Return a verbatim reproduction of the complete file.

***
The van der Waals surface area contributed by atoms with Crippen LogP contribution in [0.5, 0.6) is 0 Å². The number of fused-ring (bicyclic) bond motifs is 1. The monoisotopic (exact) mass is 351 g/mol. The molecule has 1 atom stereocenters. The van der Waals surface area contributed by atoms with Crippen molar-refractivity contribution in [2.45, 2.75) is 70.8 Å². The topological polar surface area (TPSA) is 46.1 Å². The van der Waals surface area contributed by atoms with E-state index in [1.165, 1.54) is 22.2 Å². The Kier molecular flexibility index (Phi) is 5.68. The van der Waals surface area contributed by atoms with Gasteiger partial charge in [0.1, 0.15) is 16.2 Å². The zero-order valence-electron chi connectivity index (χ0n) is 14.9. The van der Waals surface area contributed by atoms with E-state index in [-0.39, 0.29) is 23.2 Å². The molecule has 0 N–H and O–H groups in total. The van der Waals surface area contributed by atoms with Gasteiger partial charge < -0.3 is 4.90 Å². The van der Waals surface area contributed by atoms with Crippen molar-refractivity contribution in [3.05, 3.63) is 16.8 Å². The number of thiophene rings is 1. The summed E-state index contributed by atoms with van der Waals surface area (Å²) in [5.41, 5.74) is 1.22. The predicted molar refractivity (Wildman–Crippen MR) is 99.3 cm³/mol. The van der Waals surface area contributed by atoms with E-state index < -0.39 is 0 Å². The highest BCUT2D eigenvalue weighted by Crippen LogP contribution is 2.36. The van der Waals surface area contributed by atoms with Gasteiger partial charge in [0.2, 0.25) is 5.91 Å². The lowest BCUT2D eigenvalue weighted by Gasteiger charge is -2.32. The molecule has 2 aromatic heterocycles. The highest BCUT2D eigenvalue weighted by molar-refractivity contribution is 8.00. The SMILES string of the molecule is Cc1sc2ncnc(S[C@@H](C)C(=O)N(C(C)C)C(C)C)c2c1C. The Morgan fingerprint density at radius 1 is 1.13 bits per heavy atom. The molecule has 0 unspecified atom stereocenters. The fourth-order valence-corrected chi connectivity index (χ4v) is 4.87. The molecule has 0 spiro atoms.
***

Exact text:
The van der Waals surface area contributed by atoms with Crippen LogP contribution in [0.5, 0.6) is 0 Å². The number of fused-ring (bicyclic) bond motifs is 1. The monoisotopic (exact) mass is 351 g/mol. The molecule has 1 atom stereocenters. The van der Waals surface area contributed by atoms with Crippen molar-refractivity contribution in [2.45, 2.75) is 70.8 Å². The topological polar surface area (TPSA) is 46.1 Å². The van der Waals surface area contributed by atoms with E-state index in [1.165, 1.54) is 22.2 Å². The Kier molecular flexibility index (Phi) is 5.68. The van der Waals surface area contributed by atoms with Gasteiger partial charge in [0.1, 0.15) is 16.2 Å². The zero-order valence-electron chi connectivity index (χ0n) is 14.9. The van der Waals surface area contributed by atoms with E-state index in [-0.39, 0.29) is 23.2 Å². The molecule has 0 N–H and O–H groups in total. The van der Waals surface area contributed by atoms with Gasteiger partial charge < -0.3 is 4.90 Å². The van der Waals surface area contributed by atoms with Crippen molar-refractivity contribution in [3.05, 3.63) is 16.8 Å². The number of thiophene rings is 1. The summed E-state index contributed by atoms with van der Waals surface area (Å²) in [5.41, 5.74) is 1.22. The predicted molar refractivity (Wildman–Crippen MR) is 99.3 cm³/mol. The van der Waals surface area contributed by atoms with E-state index < -0.39 is 0 Å². The highest BCUT2D eigenvalue weighted by Crippen LogP contribution is 2.36. The van der Waals surface area contributed by atoms with Gasteiger partial charge in [0.2, 0.25) is 5.91 Å². The lowest BCUT2D eigenvalue weighted by Gasteiger charge is -2.32. The molecule has 2 aromatic heterocycles. The highest BCUT2D eigenvalue weighted by molar-refractivity contribution is 8.00. The SMILES string of the molecule is Cc1sc2ncnc(S[C@@H](C)C(=O)N(C(C)C)C(C)C)c2c1C. The Morgan fingerprint density at radius 1 is 1.13 bits per heavy atom. The molecule has 0 unspecified atom stereocenters. The fourth-order valence-corrected chi connectivity index (χ4v) is 4.87. The molecule has 0 spiro atoms.